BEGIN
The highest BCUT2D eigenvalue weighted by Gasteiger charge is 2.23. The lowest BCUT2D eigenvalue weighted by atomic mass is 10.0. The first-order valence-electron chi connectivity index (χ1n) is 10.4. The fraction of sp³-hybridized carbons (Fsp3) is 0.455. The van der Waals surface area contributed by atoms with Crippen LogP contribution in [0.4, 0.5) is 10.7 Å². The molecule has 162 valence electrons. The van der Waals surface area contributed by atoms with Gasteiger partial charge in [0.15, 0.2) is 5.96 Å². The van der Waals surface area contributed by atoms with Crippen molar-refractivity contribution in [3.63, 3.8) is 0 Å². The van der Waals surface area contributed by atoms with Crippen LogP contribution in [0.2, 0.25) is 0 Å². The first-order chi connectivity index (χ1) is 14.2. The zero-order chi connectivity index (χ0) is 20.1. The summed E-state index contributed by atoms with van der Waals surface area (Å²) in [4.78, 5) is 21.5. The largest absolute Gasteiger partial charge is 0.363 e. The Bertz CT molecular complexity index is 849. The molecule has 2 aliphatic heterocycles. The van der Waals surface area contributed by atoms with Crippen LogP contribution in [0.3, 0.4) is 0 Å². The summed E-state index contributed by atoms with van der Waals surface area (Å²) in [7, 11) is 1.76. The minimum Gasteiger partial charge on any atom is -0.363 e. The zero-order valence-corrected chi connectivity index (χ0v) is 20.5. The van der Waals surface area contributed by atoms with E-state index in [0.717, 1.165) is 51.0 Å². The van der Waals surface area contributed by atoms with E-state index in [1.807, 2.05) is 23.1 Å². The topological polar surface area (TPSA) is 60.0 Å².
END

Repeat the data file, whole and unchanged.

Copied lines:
The highest BCUT2D eigenvalue weighted by Gasteiger charge is 2.23. The lowest BCUT2D eigenvalue weighted by atomic mass is 10.0. The first-order valence-electron chi connectivity index (χ1n) is 10.4. The fraction of sp³-hybridized carbons (Fsp3) is 0.455. The van der Waals surface area contributed by atoms with Crippen LogP contribution in [0.4, 0.5) is 10.7 Å². The molecule has 162 valence electrons. The van der Waals surface area contributed by atoms with Gasteiger partial charge in [0.15, 0.2) is 5.96 Å². The van der Waals surface area contributed by atoms with Crippen molar-refractivity contribution in [3.63, 3.8) is 0 Å². The van der Waals surface area contributed by atoms with Crippen LogP contribution in [0.2, 0.25) is 0 Å². The first-order chi connectivity index (χ1) is 14.2. The zero-order chi connectivity index (χ0) is 20.1. The summed E-state index contributed by atoms with van der Waals surface area (Å²) in [4.78, 5) is 21.5. The largest absolute Gasteiger partial charge is 0.363 e. The Bertz CT molecular complexity index is 849. The molecule has 2 aliphatic heterocycles. The van der Waals surface area contributed by atoms with Crippen LogP contribution in [0.3, 0.4) is 0 Å². The summed E-state index contributed by atoms with van der Waals surface area (Å²) in [7, 11) is 1.76. The minimum Gasteiger partial charge on any atom is -0.363 e. The zero-order valence-corrected chi connectivity index (χ0v) is 20.5. The van der Waals surface area contributed by atoms with E-state index in [0.717, 1.165) is 51.0 Å². The van der Waals surface area contributed by atoms with E-state index in [1.807, 2.05) is 23.1 Å². The topological polar surface area (TPSA) is 60.0 Å².